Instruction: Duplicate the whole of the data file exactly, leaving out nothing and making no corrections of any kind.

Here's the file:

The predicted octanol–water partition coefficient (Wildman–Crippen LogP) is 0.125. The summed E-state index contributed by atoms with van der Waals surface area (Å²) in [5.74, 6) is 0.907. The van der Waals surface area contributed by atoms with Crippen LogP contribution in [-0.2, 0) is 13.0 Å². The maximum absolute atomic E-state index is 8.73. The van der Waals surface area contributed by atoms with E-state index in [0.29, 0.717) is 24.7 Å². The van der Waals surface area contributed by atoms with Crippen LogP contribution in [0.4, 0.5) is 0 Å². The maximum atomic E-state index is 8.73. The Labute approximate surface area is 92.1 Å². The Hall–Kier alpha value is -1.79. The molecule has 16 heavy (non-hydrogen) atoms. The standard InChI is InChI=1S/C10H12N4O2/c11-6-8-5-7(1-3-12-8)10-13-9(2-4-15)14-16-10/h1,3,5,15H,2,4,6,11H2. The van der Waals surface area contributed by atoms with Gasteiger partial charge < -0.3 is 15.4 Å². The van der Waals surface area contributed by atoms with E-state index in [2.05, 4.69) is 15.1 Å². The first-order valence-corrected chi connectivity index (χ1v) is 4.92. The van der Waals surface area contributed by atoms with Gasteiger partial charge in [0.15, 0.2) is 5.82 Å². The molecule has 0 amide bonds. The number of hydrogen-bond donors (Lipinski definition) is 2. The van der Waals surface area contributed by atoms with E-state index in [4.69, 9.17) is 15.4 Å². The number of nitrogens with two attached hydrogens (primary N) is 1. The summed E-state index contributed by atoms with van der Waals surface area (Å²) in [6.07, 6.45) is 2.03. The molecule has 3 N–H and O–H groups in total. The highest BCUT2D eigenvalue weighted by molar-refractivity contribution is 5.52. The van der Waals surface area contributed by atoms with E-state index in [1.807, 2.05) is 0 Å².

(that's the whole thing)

The predicted octanol–water partition coefficient (Wildman–Crippen LogP) is 0.125. The summed E-state index contributed by atoms with van der Waals surface area (Å²) in [5.74, 6) is 0.907. The van der Waals surface area contributed by atoms with Crippen LogP contribution in [-0.2, 0) is 13.0 Å². The maximum absolute atomic E-state index is 8.73. The van der Waals surface area contributed by atoms with E-state index in [0.29, 0.717) is 24.7 Å². The van der Waals surface area contributed by atoms with Crippen LogP contribution in [0.4, 0.5) is 0 Å². The maximum atomic E-state index is 8.73. The Labute approximate surface area is 92.1 Å². The Hall–Kier alpha value is -1.79. The molecule has 16 heavy (non-hydrogen) atoms. The standard InChI is InChI=1S/C10H12N4O2/c11-6-8-5-7(1-3-12-8)10-13-9(2-4-15)14-16-10/h1,3,5,15H,2,4,6,11H2. The van der Waals surface area contributed by atoms with Gasteiger partial charge < -0.3 is 15.4 Å². The van der Waals surface area contributed by atoms with E-state index in [2.05, 4.69) is 15.1 Å². The first-order valence-corrected chi connectivity index (χ1v) is 4.92. The van der Waals surface area contributed by atoms with Gasteiger partial charge in [0.15, 0.2) is 5.82 Å². The molecule has 0 amide bonds. The number of hydrogen-bond donors (Lipinski definition) is 2. The van der Waals surface area contributed by atoms with E-state index in [4.69, 9.17) is 15.4 Å². The number of nitrogens with two attached hydrogens (primary N) is 1. The summed E-state index contributed by atoms with van der Waals surface area (Å²) in [6.07, 6.45) is 2.03. The molecule has 3 N–H and O–H groups in total. The highest BCUT2D eigenvalue weighted by molar-refractivity contribution is 5.52. The van der Waals surface area contributed by atoms with E-state index in [1.807, 2.05) is 0 Å².